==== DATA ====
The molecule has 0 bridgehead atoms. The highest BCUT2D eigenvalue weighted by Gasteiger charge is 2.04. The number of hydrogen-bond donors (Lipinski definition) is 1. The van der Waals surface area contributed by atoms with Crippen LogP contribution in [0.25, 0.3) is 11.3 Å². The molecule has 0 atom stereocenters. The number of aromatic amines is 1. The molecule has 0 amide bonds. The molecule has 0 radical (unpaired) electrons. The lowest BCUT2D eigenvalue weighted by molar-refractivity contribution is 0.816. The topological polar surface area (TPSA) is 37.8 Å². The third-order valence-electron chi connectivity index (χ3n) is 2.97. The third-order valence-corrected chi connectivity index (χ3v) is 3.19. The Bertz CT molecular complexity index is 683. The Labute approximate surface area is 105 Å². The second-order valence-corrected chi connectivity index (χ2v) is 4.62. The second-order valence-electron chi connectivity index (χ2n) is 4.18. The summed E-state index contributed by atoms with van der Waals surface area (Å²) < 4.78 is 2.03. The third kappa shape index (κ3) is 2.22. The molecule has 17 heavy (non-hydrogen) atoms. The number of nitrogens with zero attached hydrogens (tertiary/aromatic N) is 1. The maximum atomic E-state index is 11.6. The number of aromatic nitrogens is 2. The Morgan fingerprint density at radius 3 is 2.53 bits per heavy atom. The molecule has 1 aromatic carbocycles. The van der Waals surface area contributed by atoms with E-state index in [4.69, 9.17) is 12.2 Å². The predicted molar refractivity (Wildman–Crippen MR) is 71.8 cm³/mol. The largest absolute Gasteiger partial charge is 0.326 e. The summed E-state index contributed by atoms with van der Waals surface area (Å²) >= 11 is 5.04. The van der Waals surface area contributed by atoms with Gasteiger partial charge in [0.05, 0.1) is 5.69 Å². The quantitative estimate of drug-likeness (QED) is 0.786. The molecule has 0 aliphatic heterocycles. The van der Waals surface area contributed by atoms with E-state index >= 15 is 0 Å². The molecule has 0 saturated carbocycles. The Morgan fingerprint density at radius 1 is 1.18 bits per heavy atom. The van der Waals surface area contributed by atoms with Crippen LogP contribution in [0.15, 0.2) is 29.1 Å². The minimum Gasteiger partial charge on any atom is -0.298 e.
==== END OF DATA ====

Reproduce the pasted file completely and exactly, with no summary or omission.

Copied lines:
The molecule has 0 bridgehead atoms. The highest BCUT2D eigenvalue weighted by Gasteiger charge is 2.04. The number of hydrogen-bond donors (Lipinski definition) is 1. The van der Waals surface area contributed by atoms with Crippen LogP contribution in [0.25, 0.3) is 11.3 Å². The molecule has 0 atom stereocenters. The number of aromatic amines is 1. The molecule has 0 amide bonds. The molecule has 0 radical (unpaired) electrons. The lowest BCUT2D eigenvalue weighted by molar-refractivity contribution is 0.816. The topological polar surface area (TPSA) is 37.8 Å². The third-order valence-electron chi connectivity index (χ3n) is 2.97. The third-order valence-corrected chi connectivity index (χ3v) is 3.19. The Bertz CT molecular complexity index is 683. The Labute approximate surface area is 105 Å². The second-order valence-corrected chi connectivity index (χ2v) is 4.62. The second-order valence-electron chi connectivity index (χ2n) is 4.18. The summed E-state index contributed by atoms with van der Waals surface area (Å²) < 4.78 is 2.03. The third kappa shape index (κ3) is 2.22. The molecule has 17 heavy (non-hydrogen) atoms. The number of nitrogens with zero attached hydrogens (tertiary/aromatic N) is 1. The maximum atomic E-state index is 11.6. The number of aromatic nitrogens is 2. The Morgan fingerprint density at radius 3 is 2.53 bits per heavy atom. The molecule has 1 aromatic carbocycles. The van der Waals surface area contributed by atoms with E-state index in [4.69, 9.17) is 12.2 Å². The predicted molar refractivity (Wildman–Crippen MR) is 71.8 cm³/mol. The largest absolute Gasteiger partial charge is 0.326 e. The summed E-state index contributed by atoms with van der Waals surface area (Å²) >= 11 is 5.04. The van der Waals surface area contributed by atoms with Gasteiger partial charge in [0.05, 0.1) is 5.69 Å². The quantitative estimate of drug-likeness (QED) is 0.786. The molecule has 0 aliphatic heterocycles. The van der Waals surface area contributed by atoms with E-state index >= 15 is 0 Å². The molecule has 0 saturated carbocycles. The Morgan fingerprint density at radius 1 is 1.18 bits per heavy atom. The van der Waals surface area contributed by atoms with Crippen LogP contribution in [0.15, 0.2) is 29.1 Å². The minimum Gasteiger partial charge on any atom is -0.298 e.